Roland Announces GAIA 2 Synthesizer With Hybrid Wavetable & Virtual Analog Synth Engine

Roland today introduced the GAIA 2, an advanced synthesizer that combines wavetable and virtual analog engines, intuitive sound design workflow, expressive hands-on controls, Model Expansion support and more.

New features in the GAIA 2 include:

  • Updated Workflow – Intuitive one-control-per-function panel layout .
  • Hybrid Sound Engine – GAIA 2’s newly developed hybrid sound engine offers one wavetable oscillator and two virtual analog oscillators .
  • Motional Pad – The Motional Pad brings static sounds to life, adding real-time movement and expression to sounds.
  • Iconic Synth Sounds – supports Model Expansions and other content on Roland Cloud (including the SH-101 Model Expansion pre-installed).

Key Features:

  • The wavetable oscillator can morph between multiple waveforms, for everything from dramatic shifts to slowly evolving textures. Phase and shape modulation option sare also available to distort waveforms. Complementing the wavetable oscillator are twin virtual analog oscillators.
  • GAIA 2 also supports Roland Model Expansions, which recreate iconic synthesizers from the company’s long history. With a dedicated button, users can swap between the built-in sound engine and classics like the JUPITER-8 or JUNO-106. The SH-101 Model Expansion comes pre-installed, and additional titles and accompanying Sound Packs are available on Roland Cloud.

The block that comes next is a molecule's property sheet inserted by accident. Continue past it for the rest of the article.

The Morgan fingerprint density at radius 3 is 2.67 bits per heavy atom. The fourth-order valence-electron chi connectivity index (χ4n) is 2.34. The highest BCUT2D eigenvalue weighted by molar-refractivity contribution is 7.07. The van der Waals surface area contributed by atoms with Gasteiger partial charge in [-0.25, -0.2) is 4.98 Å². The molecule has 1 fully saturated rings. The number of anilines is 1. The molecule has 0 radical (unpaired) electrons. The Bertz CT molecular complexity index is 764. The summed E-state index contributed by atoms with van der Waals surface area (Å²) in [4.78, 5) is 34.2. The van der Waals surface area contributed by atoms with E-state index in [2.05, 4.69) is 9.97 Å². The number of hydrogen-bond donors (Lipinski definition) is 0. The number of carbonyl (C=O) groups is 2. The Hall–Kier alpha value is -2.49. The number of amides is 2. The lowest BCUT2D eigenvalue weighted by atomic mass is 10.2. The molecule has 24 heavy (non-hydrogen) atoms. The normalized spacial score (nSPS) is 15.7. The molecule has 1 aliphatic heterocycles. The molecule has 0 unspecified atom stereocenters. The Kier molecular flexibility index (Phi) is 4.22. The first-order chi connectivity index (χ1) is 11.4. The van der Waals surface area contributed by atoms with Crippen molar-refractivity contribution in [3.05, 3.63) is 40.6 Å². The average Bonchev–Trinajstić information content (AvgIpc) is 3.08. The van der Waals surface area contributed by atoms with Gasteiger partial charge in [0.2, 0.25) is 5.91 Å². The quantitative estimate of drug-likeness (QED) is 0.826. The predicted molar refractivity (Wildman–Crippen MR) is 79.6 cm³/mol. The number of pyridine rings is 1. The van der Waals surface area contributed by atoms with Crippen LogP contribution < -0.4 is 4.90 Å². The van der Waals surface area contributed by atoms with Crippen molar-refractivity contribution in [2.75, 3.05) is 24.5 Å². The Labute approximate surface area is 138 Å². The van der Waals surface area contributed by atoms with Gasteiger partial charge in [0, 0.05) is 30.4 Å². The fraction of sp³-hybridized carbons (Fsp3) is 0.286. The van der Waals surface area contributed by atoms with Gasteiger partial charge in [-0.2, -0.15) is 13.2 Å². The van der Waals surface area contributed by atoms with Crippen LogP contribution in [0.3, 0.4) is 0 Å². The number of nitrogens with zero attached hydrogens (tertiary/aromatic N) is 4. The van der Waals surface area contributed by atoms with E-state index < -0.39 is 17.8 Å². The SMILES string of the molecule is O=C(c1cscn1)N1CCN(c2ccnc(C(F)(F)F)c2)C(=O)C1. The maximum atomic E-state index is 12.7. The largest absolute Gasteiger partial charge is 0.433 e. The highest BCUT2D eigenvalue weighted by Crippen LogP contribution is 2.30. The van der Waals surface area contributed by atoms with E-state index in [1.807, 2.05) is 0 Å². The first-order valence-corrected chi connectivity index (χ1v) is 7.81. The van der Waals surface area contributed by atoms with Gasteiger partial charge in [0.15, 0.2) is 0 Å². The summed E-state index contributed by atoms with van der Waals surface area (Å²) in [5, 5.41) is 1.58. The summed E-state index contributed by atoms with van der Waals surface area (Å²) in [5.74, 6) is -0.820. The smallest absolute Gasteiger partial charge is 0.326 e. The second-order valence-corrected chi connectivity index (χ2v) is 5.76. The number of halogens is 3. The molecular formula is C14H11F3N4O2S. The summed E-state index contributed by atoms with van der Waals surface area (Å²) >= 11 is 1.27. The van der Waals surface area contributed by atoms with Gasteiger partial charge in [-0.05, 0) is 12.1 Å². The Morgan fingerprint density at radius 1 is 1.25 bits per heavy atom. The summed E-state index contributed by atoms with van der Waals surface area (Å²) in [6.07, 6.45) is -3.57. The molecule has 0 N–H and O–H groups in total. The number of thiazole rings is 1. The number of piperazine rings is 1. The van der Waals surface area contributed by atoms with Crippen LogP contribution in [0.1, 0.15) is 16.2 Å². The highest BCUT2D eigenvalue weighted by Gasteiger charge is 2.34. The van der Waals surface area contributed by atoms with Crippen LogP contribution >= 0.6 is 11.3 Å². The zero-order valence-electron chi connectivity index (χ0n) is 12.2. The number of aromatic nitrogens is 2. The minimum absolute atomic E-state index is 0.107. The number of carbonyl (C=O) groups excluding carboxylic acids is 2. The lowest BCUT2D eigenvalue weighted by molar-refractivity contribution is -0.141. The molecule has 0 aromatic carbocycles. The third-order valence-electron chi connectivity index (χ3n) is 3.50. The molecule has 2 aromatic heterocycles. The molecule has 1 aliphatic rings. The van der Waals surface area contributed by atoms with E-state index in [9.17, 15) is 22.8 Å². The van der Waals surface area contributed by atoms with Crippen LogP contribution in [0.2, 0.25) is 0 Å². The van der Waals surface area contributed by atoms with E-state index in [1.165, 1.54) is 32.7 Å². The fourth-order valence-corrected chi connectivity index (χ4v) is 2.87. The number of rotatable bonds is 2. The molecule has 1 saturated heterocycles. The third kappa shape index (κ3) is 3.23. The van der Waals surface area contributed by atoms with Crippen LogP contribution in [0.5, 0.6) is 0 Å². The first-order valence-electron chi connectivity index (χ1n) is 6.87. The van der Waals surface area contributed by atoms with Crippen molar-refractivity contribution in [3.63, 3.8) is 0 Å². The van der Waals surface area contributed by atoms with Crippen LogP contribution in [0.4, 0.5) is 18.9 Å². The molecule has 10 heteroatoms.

• One-control-per-function layout and informative display.
  • Touch-controlled Motional Pad that brings static sounds to life. Users can assign nearly any synth or effect parameter to each of the X/Y points and then morph between them by moving a finger on the pad. It’s also possible to record movements to create complex, modulated transformations.
  • Sequencer with Random Pattern feature.
  • “Classic” Roland effects – Over 50 unique MFX types are available, plus a dedicated Chorus section for adding width and dimension. A Reverb/Delay section features a new studio-grade Shimmer Reverb and many other high-quality effect types.
  • Via USB-C, GAIA 2 functions as an audio/MIDI interface for music production apps on a computer, smartphone, or tablet. The class-compliant connection is plug-and-play, with no driver installation needed.
  • A USB Type-A port is also available for connecting a USB flash drive for data backup or a standard USB MIDI controller for extended operation.
  • GAIA 2 supports Roland Cloud Connect, an optional wireless adapter for browsing and downloading Roland Cloud content using a mobile device. A Roland Cloud Connect purchase also includes a year of Roland Cloud Pro membership with unlimited use of thousands of sounds, Model Expansions, and much more.

Pricing and Availability:

The GAIA 2 is available now for $899.99.

14 thoughts on “Roland Announces GAIA 2 Synthesizer With Hybrid Wavetable & Virtual Analog Synth Engine

  1. Roland back on track!
    Sound engine that seems to be derived from zen core but is its own thing (like on the sh-4d), thus fitting the interface nicely.